When a friend of mine in New Delhi asked her parents to find her a match, they happily agreed. She went on dates with 41 men, keeping a spreadsheet of her thoughts on each, until—plot twist!—her exhausted parents gave her an ultimatum: Choose now or find a man by yourself. Luckily she fell in love with number 42. Now that’s a fresh take on the arranged marriage storyline, with the added bonus of it being true. (Mindy, this one’s on the house.) It should also be obvious that arranged marriages aren’t the only narrative for contemporary South Asian women. There are also women CEOs, divorcées, polyamorous women, gay women, women who can’t cook. Yet arranged marriage, and the lack of agency it implies, is still the lens through which most people in the United States—including many U.S.-born desis—perceive us.
Stereotypes influence perceptions, which shape storylines that reinforce stereotypes, trapping us in a feedback loop of dictatorial parents, disempowered children, and the assumptions of unhappy, forced marriages.
Stereotypes influence perceptions, which shape storylines that reinforce stereotypes, trapping us in a feedback loop of dictatorial parents, disempowered children, and the assumptions of unhappy, forced marriages. To be clear, I am not advocating for Kaling to create a composite character that represents all South Asian women, but in crafting Kamala’s storyline, Kaling could have, at the very least, pushed for a more nuanced, layered narrative. Instead, Kamala merely exists as the black-and-white stock image of an Indian woman, against which Devi’s spunky and spirited Indian American character can play out in full color.
Made in Heaven, an excellent Amazon Prime Video series that debuted in 2019, is one show that subverts arranged marriage clichés. The show, written by Indian women, follows upscale Indian wedding planners Karan (Arjun Mathur), a gay man living in a country where homosexual acts were criminalized until 2018, and Tara (Sobhita Dhulipala), a woman married to a rich industrialist who is dismissive of her middle-class roots. In one episode, a bride breaks off her engagement when she discovers her wealthy fiancé’s parents had her investigated. In another, two widowers planning to remarry meet resistance from her adult children. Behind the scenes, Tara’s discovery of her husband’s infidelity is complicated by her own role in breaking up his previous engagement.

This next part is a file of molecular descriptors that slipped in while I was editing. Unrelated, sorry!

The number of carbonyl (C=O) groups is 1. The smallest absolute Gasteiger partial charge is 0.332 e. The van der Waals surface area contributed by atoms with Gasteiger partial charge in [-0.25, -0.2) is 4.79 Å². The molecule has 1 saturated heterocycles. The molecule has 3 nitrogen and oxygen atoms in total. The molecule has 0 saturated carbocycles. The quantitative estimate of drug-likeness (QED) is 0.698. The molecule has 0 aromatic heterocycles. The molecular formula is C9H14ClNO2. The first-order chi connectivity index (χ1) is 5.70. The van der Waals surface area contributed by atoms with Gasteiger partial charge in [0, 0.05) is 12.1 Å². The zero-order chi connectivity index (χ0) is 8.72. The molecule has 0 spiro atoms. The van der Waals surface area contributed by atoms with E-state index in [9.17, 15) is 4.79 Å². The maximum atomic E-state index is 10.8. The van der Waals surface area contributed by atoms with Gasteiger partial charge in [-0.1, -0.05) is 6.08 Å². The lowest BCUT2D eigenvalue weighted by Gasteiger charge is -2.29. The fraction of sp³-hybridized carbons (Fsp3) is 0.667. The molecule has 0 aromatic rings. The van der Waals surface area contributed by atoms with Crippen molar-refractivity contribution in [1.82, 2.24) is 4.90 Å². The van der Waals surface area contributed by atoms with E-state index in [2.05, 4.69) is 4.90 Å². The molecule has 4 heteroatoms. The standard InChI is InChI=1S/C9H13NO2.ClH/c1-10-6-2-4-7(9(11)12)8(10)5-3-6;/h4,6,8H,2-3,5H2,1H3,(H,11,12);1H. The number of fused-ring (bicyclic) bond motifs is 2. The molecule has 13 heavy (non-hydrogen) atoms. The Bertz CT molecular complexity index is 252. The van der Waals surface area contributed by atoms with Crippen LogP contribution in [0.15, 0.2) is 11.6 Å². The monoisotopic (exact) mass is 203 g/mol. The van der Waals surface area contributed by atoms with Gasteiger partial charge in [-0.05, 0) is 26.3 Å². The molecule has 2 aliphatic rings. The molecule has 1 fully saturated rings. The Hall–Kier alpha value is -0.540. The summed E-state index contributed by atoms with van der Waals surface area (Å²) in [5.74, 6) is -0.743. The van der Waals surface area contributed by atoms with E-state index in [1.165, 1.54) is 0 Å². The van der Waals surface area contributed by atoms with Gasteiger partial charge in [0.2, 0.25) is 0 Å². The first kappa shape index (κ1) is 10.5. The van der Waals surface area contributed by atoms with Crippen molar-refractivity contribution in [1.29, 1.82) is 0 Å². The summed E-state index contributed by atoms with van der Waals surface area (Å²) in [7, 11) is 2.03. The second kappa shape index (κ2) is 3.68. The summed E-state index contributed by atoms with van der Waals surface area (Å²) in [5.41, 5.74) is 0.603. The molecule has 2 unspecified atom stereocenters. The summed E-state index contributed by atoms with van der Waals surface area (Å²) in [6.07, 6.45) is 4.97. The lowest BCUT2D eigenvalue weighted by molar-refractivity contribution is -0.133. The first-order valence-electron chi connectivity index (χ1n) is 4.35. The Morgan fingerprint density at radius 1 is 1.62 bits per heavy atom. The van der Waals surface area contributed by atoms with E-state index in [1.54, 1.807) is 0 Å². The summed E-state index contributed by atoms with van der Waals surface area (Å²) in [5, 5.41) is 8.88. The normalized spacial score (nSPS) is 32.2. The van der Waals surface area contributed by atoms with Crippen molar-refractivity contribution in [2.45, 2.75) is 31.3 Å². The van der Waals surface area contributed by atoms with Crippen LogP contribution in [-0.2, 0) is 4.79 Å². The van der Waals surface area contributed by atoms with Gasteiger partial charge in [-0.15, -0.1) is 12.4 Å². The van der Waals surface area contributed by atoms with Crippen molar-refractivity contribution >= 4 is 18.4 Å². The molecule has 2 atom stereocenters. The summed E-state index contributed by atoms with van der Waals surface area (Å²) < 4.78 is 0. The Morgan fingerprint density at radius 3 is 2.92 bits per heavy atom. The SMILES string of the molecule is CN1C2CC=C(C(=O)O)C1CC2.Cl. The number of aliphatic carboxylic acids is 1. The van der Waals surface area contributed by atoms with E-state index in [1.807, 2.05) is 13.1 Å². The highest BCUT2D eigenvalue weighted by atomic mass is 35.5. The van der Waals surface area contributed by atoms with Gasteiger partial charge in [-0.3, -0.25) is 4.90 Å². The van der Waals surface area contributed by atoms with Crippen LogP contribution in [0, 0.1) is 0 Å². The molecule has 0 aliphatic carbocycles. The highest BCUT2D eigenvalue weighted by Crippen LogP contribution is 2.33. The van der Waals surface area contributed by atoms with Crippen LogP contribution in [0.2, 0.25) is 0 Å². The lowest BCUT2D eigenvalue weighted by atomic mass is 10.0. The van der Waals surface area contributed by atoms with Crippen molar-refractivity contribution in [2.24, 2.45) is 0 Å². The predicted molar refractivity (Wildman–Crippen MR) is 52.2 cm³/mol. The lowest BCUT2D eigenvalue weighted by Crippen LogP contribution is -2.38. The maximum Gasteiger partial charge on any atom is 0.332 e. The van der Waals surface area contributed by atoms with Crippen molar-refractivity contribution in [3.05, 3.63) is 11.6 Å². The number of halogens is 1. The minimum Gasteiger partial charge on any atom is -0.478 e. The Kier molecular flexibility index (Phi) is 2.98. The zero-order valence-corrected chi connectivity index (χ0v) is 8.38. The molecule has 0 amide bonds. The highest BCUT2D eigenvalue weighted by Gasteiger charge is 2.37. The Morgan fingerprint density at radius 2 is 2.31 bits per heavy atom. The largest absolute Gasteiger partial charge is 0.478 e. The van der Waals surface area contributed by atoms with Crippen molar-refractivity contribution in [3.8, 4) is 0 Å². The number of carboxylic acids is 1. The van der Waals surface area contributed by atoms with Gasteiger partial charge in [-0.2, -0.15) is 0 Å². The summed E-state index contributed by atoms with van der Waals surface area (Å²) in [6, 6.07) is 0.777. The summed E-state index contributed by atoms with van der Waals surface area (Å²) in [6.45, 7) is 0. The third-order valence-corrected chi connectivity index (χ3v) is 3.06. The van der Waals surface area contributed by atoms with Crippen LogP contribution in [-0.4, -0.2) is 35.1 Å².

Made in Heaven doesn’t downplay the uncomfortable but all-too-real narratives about sex, class, and power that emerge from a culture at the intersection of traditional values and modern expectations; instead, it thoroughly explores how contemporary Indians engage with the institution of marriage. This is one face of present-day India that Indian women tussle with. Kaling’s parents, who left India in 1979, would, in all likelihood, find it unrecognizable today. So, it seems, does Kaling. Though the social dilemmas desis on the subcontinent navigate have changed dramatically over the last 20 years, Kamala’s character reveals none of this. Hers is a fossilized storyline riddled with clichés—one being her “Indian” accent, which felt so off that I had to pause the show and Google to figure out what part of India she’s from. (Answer: Nowhere! Moorjani was born in California.)
In an interview with Brown Girl magazine, Moorjani said she worked with a dialect coach to sound more “Indian.” I couldn’t help but wonder: Was the dialect coach born in California too? There’s no single Indian accent of course, but there’s a spectrum—and I immediately recognized this one as fake. Casting Moorjani calls into question Kaling’s commitment to understanding the background of one of her show’s lead characters and explains perhaps why she reached for the age-old arranged marriage storyline. The result: While Devi (Kaling’s soi-disant alter ego) feels like a fun and energized take on an Indian American girl, Kamala stands out as a one-dimensional portrait of an Indian woman who drains some life out of an otherwise original, refreshing show.